I was in England when the Polish “invasion” came, it was good on so many levels. There came real competition for all manner of trades and services, employers (me included) found energetic and educated young people with a great work ethic. At first there were huge cries from trades unions about “cheap labor” but it soon settled into a good balance between supply and demand. London is significantly better off as a result of immigration. Croatia would also gain for the same reasons but there are no opportunities for such people to make a living. Whichever way you look at it, The UK will gain our best young minds and muscles, we will only lose. It’s not the UK’s fault, it’s ours.

  11. Blaze Doric says:

    Looks,like Croatians are missing Yugoslavia;Under maršal Tito Croatia was prosperous, to day so many people out of work.And workers don’t receive money up to three months. Don’t forget worst is to come,look whats happening in Slovenia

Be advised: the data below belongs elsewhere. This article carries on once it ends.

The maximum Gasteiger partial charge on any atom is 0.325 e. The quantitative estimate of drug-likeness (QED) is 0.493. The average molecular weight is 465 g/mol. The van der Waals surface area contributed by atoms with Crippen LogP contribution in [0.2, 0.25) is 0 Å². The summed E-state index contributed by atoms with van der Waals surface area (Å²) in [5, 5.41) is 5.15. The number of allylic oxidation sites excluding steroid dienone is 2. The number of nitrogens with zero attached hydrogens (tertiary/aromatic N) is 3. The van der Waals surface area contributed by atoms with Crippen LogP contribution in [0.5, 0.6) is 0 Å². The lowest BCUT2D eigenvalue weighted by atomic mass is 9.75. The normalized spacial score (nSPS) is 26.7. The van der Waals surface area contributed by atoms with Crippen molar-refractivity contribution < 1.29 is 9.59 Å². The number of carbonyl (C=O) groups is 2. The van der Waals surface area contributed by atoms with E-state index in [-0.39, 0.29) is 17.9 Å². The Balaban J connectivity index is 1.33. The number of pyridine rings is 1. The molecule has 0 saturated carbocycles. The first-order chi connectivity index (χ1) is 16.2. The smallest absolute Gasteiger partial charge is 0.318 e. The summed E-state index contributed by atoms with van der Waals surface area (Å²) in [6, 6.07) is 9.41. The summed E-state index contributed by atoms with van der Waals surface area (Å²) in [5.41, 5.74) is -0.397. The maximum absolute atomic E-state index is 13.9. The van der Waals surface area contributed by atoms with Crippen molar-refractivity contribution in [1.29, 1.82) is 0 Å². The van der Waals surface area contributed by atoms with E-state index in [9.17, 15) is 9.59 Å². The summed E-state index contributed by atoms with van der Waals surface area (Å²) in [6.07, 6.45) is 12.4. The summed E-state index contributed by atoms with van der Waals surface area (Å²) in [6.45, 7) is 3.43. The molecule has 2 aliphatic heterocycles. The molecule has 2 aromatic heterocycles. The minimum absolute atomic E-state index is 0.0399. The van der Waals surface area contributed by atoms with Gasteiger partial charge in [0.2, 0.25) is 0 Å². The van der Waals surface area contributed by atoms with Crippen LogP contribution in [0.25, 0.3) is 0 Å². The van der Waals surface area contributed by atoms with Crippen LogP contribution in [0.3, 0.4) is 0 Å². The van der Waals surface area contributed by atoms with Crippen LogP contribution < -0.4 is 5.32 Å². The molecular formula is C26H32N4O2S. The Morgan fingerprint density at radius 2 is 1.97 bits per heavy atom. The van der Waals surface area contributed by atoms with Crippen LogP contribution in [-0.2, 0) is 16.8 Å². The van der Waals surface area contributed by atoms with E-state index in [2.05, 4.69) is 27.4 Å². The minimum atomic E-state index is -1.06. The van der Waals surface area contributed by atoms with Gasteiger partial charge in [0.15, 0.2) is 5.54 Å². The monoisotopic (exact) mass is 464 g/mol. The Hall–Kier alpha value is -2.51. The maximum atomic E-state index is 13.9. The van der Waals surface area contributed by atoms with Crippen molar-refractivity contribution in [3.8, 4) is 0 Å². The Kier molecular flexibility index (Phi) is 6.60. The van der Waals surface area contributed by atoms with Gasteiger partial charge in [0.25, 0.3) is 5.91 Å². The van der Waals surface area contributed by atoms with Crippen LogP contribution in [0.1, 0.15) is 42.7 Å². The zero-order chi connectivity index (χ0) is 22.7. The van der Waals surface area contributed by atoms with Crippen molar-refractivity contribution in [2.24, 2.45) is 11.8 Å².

• Yes Blaze Doric, some are missing Yugoslavia it seems. The reasons for that are known to only them it seems for certainly it’s not economics – not receiving your wages was quite widespread in 1980’s Yugoslavia or have you forgotten. That’s when that shocking practice started and workers could not complain nor rally against it because they’d get bashed up by the police or the army, they just had to put up with it. And so, the practice continued after 1990’s, had Yugoslavia not tolerated work without pay then such practices would not have spilled into Croatia as something “normal”. The economic disasters of today across the region cannot be compared to the times of former Yugoslavia in the sense that you suggest, i.e. that things were better under Yugoslavia, things were “better”in Italy, in Portugal, in Spain, in Greece etc and Yugoslavia had little to do with that. It is sad for the young generation worldwide (almost) that it seems they will not have a future in working unless something is done.